Despite the FCA introducing new pricing rules to protect consumers, the insurance industry reaping £3.3bn in profits is the ‘beneficiary’ from in the drop off in motor claims, says executive director

Motor injury claims reported to the government’s Compensation Recovery Unit (CRU) dropped by 19.6% in 2021 – down from 495,373 in 2020 to 398,051 last year, according to official figures published in response to a Freedom of Information request from the Association of Consumer Support Organisations (ACSO).

Between October and December 2021 specifically, motor claims decreased by nearly 30% – from 139,748 in 2020 down to 98,774 in 2021.

ACSO executive director Matthew Maxwell Scott said: “From the pre-pandemic mark of 653,893 claims in 2019, the incidence of motor injury claims has plummeted by a quarter of a million since, a drop of just under 40% in three years.

“That is an astonishing reduction and will have had a significant impact on the amount of injury claims costs paid out by insurers.

“That is why it is so disappointing that consumers have received so little benefit. The fall in claims has not been mirrored by a similar drop in the cost of car insurance and we’re years away from being able to know whether insurers have made good on their promise to the government to hand back £35 in premiums to [individual] motorists following the whiplash reforms.”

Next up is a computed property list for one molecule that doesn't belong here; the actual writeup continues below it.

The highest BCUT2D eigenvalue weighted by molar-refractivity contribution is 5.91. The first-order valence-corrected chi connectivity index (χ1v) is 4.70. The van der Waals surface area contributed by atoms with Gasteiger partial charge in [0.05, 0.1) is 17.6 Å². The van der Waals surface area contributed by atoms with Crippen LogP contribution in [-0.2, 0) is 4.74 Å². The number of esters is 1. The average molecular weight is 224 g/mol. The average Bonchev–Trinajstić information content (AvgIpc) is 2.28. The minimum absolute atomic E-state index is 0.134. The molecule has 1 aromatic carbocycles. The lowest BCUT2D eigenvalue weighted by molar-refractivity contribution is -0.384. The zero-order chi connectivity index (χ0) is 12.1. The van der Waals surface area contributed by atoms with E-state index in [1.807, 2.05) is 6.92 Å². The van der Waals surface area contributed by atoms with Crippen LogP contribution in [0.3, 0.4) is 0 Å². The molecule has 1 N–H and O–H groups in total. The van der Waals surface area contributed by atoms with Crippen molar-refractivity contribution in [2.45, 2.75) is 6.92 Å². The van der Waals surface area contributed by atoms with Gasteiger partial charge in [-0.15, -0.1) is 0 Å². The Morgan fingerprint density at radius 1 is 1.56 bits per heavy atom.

Lack of insurer response

According to the Profiting from Pandemic Premiums report, published by economics consultancy Pragmatix Advisory in October 2021, insurers gained £118 per policy after the fall in motor claims arising as a result of the Covid-19 pandemic, boosting insurers’ profits by £3.3bn.

Maxwell Scott continued: “The government has undoubtedly achieved its policy aim of reducing the number of claims, but the beneficiary is the insurance industry, which has reaped £3.3bn of benefit from its customers.

“As the cost of living soars, it is a nonsense that insurers should hold onto these excess profits without giving hard-pressed motorists a financial break, especially as the government’s own figures confirm a big drop in claims last year.”